Utilization rates serve as weights for determining the weighted average price, or blend price, received by dairy farmers within a region each month.


For DFA, signing off on the settlement as the trial was about to start "was a business decision," Chief Financial Officer Rick Smith said Tuesday in a teleconference with the news media.

DFA is a national dairy marketing cooperative owned by nearly 15,000 members in 48 states.

Plaintiffs in the class action lawsuit include about 7,500 current and former dairy farmers.

"We make no admission of wrongdoing," Smith said. "We will pay $140 million to the plaintiff class and an additional $18.6 million over two years to be refundable based on Class I (milk) utilization rates."

Settling defendants in the agreement are DFA, National Dairy Holdings, LP (NDH); Dairy Marketing Services, LLC; Mid-Am Capital LLC, and Gary Hanman, former chief executive officer of DFA. Hanman was released from all liability in the settlement, Smith said.

The sizable settlement won't have any impact on DFA's day-to-day operations or payments to farmer-members, Smith stated.

The money has already been set aside, he said.

Consumers won't be asked to pick up the bill, Smith added.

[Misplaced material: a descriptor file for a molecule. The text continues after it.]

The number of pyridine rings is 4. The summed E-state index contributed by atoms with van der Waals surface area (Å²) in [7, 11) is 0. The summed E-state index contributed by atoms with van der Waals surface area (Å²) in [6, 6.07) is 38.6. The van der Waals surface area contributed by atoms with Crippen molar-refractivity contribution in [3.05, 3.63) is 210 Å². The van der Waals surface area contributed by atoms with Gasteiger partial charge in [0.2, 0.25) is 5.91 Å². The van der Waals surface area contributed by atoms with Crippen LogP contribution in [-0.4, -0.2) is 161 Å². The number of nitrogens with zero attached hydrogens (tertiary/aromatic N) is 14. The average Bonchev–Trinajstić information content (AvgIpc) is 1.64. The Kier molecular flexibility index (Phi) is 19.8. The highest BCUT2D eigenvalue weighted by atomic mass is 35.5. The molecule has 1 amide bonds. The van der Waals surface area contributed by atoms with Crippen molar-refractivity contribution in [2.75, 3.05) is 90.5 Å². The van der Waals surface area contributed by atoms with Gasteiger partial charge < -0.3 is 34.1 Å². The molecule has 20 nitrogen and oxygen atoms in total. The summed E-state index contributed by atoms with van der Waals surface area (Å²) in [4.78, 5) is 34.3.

"My own opinion is, it's going to have no impact on the consumer," he said.

The payment is broken down in allocations: $70 million to DFA, $50 million to NDH, and $20 million allocated to Mid-Am Capital.

U.S. District Judge J. Ronnie Greer scheduled a "Fairness Hearing" for April 3 to consider final approval of the settlement.

Any class member who objects to the settlement may state his or her case at the Fairness Hearing, or be represented by a lawyer.


A 35-page document filed Monday in connection with the preliminary settlement outlines its terms.

The defendants in the case "deny each and every one of plaintiffs' allegations of unlawful conduct, have not conceded or admitted any liability, and have asserted a number of defenses to [the] plaintiffs claims," according to the document.

For their part, the plaintiffs in the lawsuit considered the facts of the case and concluded that, in light of the "risks associated with continued litigation, and the applicable law," a settlement with defendants under agreed-upon terms and conditions "is in the best interest of [the] plaintiffs and class."

Defendants enter into the agreement, the settlement document said, "solely to avoid the further expense, inconvenience and burden of protracted litigation, and the distraction and diversion of its personnel and resources, and thereby to put to rest this controversy, and to avoid the risks inherent in uncertain, complex litigation."